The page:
Thursday, May 23, 2013
Bob Marley and the Wailers - Confrontation
Side one opens with “Chant Down Babylon”, which ties in with the album artwork. The cover references the story of St. George and the Dragon with the dragon representing Babylon. Marley, in the role of St. George, slays the beast with his music.
The first single “Buffalo Soldier” went to number 71 on the US Billboard R&B chart, number 4 in the UK and number 3 in New Zealand. The song tells of the black US cavalry regiments who fought during the Indian Wars during the mid-1800’s. The bridge chant is very similar to the chorus in “The Tra-La-La Song”, the theme for the 1968 Banana Splits TV show. I have always liked the laid-back cadence of this one.
“Jump Nyabinghi” continues with the Biblical laced lyrics, this one making mention to Jericho as well as Babylon. It also features some of drug references with the repeated chant “we got the herb” around the second verse.
“Mix Up, Mix Up” was the second single from the album.
The mid-tempo “Give Thanks and Praises” is a nice hybrid of reggae and gospel, giving proper respect to the Lord above.
Side two begins with “Blackman Redemption”. The song uses the phrase “cool runnings” which is Jamaican slang for “everything is all good”. That phrase also happened to be the title of the 1993 movie, which starred Doug E. Doug and John Candy, about an Olympic Jamaican bobsled team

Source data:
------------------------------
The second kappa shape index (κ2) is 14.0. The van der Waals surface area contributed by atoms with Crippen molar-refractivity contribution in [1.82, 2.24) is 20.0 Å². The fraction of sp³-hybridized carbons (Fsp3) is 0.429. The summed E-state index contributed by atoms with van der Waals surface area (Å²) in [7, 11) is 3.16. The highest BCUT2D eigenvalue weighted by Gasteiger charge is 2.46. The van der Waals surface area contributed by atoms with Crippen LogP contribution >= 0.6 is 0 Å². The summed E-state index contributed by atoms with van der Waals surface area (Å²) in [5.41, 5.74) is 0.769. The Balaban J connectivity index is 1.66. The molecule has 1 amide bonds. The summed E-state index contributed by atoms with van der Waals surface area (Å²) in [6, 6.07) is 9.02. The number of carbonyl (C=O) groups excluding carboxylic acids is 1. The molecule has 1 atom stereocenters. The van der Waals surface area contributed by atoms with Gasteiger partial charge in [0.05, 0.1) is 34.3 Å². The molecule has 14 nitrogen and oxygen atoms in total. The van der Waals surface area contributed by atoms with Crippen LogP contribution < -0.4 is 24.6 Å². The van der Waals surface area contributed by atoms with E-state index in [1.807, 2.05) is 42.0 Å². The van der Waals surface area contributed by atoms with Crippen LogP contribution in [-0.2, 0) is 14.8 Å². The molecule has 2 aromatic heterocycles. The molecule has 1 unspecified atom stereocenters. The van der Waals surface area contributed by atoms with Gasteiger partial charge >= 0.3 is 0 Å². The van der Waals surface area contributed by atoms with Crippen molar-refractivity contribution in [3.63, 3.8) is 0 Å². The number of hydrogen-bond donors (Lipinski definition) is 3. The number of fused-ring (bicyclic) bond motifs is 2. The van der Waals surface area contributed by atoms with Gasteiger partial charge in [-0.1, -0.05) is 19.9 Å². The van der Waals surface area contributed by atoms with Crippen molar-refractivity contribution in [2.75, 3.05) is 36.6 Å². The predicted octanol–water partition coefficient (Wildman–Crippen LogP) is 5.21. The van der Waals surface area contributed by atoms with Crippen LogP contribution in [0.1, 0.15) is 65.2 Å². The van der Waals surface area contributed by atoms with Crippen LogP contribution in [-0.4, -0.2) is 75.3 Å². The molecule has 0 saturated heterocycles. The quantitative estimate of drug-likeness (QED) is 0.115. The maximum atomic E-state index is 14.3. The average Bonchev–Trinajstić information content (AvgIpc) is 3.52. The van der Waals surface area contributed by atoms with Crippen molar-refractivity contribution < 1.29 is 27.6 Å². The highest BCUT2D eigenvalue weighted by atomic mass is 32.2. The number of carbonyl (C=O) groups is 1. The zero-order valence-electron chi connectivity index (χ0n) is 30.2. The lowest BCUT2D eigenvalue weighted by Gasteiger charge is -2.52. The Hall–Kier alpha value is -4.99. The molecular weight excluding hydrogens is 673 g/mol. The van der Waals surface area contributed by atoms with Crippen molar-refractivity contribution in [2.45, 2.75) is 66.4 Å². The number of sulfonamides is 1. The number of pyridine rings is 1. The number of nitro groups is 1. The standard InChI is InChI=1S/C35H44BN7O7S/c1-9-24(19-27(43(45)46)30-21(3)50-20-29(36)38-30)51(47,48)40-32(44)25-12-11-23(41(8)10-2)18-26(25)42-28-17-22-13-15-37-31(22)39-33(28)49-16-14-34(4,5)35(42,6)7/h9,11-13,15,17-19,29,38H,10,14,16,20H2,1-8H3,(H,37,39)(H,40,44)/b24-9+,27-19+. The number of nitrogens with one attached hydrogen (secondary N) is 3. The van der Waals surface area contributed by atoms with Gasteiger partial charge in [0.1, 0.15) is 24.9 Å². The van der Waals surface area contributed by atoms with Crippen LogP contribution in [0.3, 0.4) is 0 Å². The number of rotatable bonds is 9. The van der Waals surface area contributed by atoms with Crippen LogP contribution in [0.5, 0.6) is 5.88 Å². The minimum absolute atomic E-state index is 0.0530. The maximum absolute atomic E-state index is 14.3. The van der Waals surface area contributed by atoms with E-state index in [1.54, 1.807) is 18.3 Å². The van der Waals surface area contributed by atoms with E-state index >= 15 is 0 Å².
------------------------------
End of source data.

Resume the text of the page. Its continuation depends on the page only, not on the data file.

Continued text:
The B-side to the single was “Trench Town”, a song about the neighborhood in Kingston, Jamaica, of the same name.
The lyrics of “Stiff Necked Fools”, which reference both Old Testament and New Testament passages of the Bible, are message about tolerance and acceptance.
On “I Know”, Marley acknowledges that life can give you twists and turns that might be difficult to navigate. However, he reminds us that we are not alone. This one has a more pop sound to it musically with a steady, almost dance-like tempo. It is a nice change of pace by this point on the album.
The final track “Rastaman Live Up!” talks about standing your ground for your heritage and for what you believe in.
My familiarity with Bob Marley & the Wailers comes from my older brother’s vinyl collection and the local album-oriented rock station. I remember hearing in particular the first couple tracks from Confrontation back in the mid-80’s. I enjoyed listening to the whole album for this review; the sounds of Jamaican reggae always put me in a relaxed kind of mood.